Study: Fruit Teas Are Easy On The Taste Buds, But This Is It

Photo credit: bigstockphoto.com

It’s common sense nowadays that certain drinks are bad for your teeth. Starting in kindergarten, children are educated about the harmful effects that sugar can have on their teeth. The famous tooth dissolving in a bottle of coke demonstration has been shown in classrooms for a few generations, so one would think that this public health problem would be basically solved by now. Unfortunately, millions of people continue to consume unhealthy sugary beverages which damage the enamel of their teeth and cause cavities. But what is concerning is that even people who think they are doing the right thing by swapping soda in favor of healthier sweet drinks may still be harming their teeth. New evidence suggests that fruit teas— once thought as a healthy alternative to soft drinks— may be bad for your smile.

 

What does the research say about the effects of fruit tea on human teeth?

A research team from King’s College London set out to confirm whether or not the consumption of fruit teas had a corrosive effect on teeth. Their findings were published in the British Dental Journal, and might be surprising to those who opt for fruit tea out of a desire to improve their health.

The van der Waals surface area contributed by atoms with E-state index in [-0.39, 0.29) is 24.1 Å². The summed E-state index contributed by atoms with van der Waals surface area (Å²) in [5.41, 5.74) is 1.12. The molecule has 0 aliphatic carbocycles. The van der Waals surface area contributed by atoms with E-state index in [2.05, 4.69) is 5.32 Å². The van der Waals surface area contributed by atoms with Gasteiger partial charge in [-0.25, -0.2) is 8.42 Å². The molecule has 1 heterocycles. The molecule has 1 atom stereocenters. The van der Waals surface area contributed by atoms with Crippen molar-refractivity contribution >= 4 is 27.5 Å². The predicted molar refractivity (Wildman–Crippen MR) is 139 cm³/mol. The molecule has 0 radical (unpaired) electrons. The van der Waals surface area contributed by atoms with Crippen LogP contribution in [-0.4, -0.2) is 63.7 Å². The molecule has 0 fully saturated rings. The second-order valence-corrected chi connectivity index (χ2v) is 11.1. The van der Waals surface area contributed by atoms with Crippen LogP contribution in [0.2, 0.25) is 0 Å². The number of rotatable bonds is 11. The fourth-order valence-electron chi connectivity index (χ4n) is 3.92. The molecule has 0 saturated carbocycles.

The researchers examined the diets, lifestyles and teeth of 300 people with serious cases of tooth erosion. They discovered a number of commonalities: eople with severe erosion of their tooth enamel snacked frequently, and consumed a lot of acidic beverages, including fruit teas.

It is part of a larger problem common in many diets in industrialized countries: Too much acidity. Consuming too much acidic food and drinks can throw off the natural pH balance in the body and lead to various health problems, but in this case, this problem can manifest itself in tooth erosion. Examples of acidic foods and drink include salt and vinegar potato chips (or crisps, as they’re called in the UK), salsa, citrus juices, tomatoes, soda, and lemonade.

Do you need to eliminate these items from your diet? Not necessarily. Making some simple tweaks to your diet is all it can take to significantly reduce your risk of teeth enamel damage.

One solution is to rinse out your mouth with water after drinking an acidic beverage, which will rinse the acidic compounds off your teeth and prevent acidic corrosion. The other, more comprehensive approach is to simply reduce the amount of highly acidic liquids you drink. This may be easier said than done, but your teeth will thank you later on.

 

References:

www.independent.co.uk